But later an Indigenous reporter asked him about the doctrine of discovery and he seemed to not know what she was talking about. He actually said, “I don’t really know what you mean by doctrine of discovery.”

Then last year, in 2023, the Vatican issued a statement. I’m not sure I would characterize it as a repudiation of the doctrine of discovery, but it certainly addresses it. I felt a little unsatisfied with the document because the church never quite took ownership. It says things like, “We apologize for the children of the church or for actors who did these things in the name of the church. To the extent that these people did this in the name of the church, we ask for pardon.” It never actually comes out and says, “Yeah, actually the church got this wrong, and we need to apologize.” The closest it comes is to say that the doctrine of discovery was enacted without the opposition of the church. It never says anything like, “We put this in motion. This was our doctrine, and for that we’re sorry.”

The way I’ve put it is: If this were an apology I offered to my spouse, we’d still be talking. The issue would not be settled.

Given this, what comes next? Do you think we are moving toward recognizing the true extent of the harm the doctrine of discovery has done and continues to do?

If we think about this in theological terms and take the model of repentance from Christian theology, confession is the first step in repentance. I think we are just at the very beginning of this piece. And that step is really important, because you can’t repent without confession. It’s the first thing you do to get on that path.

The fact that predominantly white Christian spaces are addressing topics like white supremacy, reparations, restitution, and racial justice is really important. That wasn’t the case even 10 years ago. I have some hope that we are stumbling our way into a vocabulary and conversations that point forward. I want to celebrate that.

But I also want to say that we are not anywhere near repair, which is the next step. Church teaching and the Bible make it very clear that repair is required: You can’t just confess and think that’s the end. If wrong has been done and you can do anything to mend the damage, you’re required to do that. I think we’re reaching for this next step, but we’re very unsteady.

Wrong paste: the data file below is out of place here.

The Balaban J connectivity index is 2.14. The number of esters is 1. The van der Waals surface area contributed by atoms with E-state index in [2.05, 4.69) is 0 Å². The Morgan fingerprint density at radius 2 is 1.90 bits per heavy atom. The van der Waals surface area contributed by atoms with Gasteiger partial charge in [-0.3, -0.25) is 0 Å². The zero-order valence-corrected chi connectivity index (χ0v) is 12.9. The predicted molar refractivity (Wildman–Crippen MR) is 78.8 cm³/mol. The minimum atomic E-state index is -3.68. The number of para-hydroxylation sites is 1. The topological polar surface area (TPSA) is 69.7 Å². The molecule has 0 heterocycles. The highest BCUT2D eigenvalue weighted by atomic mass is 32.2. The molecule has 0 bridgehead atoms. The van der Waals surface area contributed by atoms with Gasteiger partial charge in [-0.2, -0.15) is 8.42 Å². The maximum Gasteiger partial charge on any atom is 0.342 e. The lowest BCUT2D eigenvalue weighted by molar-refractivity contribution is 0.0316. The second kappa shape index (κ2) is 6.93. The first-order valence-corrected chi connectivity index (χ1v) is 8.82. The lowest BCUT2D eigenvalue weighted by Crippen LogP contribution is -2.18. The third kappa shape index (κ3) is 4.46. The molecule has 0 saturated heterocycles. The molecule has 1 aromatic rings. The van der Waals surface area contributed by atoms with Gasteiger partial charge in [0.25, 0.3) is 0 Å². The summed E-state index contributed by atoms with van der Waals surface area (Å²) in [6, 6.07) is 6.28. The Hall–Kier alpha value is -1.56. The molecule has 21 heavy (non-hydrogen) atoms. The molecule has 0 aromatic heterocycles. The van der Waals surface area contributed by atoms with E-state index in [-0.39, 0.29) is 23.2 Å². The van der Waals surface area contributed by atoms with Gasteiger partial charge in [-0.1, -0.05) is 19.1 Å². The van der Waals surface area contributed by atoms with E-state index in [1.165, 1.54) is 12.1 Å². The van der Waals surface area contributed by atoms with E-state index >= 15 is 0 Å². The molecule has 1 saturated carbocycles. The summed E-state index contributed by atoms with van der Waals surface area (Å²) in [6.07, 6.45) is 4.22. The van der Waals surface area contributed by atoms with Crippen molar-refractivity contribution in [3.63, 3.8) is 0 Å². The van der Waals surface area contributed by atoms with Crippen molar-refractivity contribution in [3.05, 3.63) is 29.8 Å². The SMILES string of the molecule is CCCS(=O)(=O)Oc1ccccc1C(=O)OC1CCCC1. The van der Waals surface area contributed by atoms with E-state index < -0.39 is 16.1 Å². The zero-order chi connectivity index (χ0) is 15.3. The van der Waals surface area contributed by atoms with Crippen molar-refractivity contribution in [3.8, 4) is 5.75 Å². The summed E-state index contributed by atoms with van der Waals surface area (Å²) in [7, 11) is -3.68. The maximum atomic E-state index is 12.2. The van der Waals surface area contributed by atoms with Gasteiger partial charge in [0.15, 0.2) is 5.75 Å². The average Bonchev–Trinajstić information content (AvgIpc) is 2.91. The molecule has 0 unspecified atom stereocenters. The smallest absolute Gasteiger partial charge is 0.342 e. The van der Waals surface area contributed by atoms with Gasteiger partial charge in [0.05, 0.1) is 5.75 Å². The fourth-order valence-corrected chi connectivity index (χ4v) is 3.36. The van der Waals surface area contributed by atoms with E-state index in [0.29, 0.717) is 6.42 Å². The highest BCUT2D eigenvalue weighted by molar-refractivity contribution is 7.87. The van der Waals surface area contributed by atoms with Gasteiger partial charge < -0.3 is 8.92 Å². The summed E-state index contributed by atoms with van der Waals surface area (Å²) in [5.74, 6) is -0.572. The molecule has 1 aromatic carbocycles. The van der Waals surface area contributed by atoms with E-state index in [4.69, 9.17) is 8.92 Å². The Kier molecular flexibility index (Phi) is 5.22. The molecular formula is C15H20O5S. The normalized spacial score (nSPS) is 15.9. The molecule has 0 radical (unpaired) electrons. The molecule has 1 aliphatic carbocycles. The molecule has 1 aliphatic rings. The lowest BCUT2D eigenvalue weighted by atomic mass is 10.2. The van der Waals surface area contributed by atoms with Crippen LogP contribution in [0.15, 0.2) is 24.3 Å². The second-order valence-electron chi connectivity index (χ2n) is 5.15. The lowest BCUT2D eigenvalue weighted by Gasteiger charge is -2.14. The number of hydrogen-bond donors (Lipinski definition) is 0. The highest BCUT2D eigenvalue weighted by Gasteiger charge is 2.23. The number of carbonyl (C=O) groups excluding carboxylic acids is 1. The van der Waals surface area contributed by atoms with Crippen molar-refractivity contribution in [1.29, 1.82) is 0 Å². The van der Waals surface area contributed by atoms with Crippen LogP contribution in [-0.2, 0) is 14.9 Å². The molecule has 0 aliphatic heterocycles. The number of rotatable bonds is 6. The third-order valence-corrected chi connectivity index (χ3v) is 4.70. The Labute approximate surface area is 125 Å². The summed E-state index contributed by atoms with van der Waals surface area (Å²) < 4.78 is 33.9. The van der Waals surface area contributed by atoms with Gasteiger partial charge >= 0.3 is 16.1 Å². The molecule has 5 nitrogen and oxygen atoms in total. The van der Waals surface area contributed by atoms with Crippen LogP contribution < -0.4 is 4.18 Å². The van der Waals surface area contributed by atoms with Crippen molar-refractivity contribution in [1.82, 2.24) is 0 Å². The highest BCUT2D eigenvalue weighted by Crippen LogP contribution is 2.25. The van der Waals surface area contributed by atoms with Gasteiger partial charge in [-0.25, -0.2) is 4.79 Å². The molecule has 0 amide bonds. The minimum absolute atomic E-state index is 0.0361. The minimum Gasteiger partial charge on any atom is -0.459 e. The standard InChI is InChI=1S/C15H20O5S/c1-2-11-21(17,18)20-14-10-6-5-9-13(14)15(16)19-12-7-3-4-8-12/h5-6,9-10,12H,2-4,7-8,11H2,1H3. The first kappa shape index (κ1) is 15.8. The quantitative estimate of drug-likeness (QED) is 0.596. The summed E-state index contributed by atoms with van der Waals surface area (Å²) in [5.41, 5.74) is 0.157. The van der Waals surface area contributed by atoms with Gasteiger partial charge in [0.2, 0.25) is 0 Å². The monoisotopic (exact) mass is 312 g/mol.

What does repair look like when the doctrine of discovery is so engrained in our most foundational documents?

We’re always struggling to take the better principles from the past and bring them forward while leaving behind the baggage that comes with them. One concrete example is the recent taking down of Confederate memorials in the South. All these memorials were built on the idea of a Christian white supremacy. We’re also reinterpreting the Constitution and case law as we move forward. We don’t count African Americans as three-fifths of a person anymore.

One of the reasons why I spent time in my book telling the stories of specific communities is because I wanted to show how people are working together to move forward. They’re not just sitting in a circle reading together or educating themselves about the issue. They’re doing things.


In Mississippi, they’re ensuring the story of Emmett Till is being told through monuments and memorials: That work has culminated in a new national monument, the Emmett Till and Mamie Till-Mobley National Monument. That’s going to change how generations of people understand that history. In Tulsa, similarly, new museums, educational programs, and scholarships are being developed.

I think a lot of the work is aimed at the next generations, at helping them see past this false mythology about the foundation of our nation. This is particularly true for the next generation of white children, giving them a narrative other than, “This all belongs to us because God declared it to be so.” 

This article also appears in the March 2024 issue of U.S. Catholic (Vol. 89, No. 3, pages 16-20). Click here to subscribe to the magazine.

Image: Wikimedia Commons/Westward the Course of Empire Takes Its Way (mural study, U.S. Capitol), Emmanuel Leutze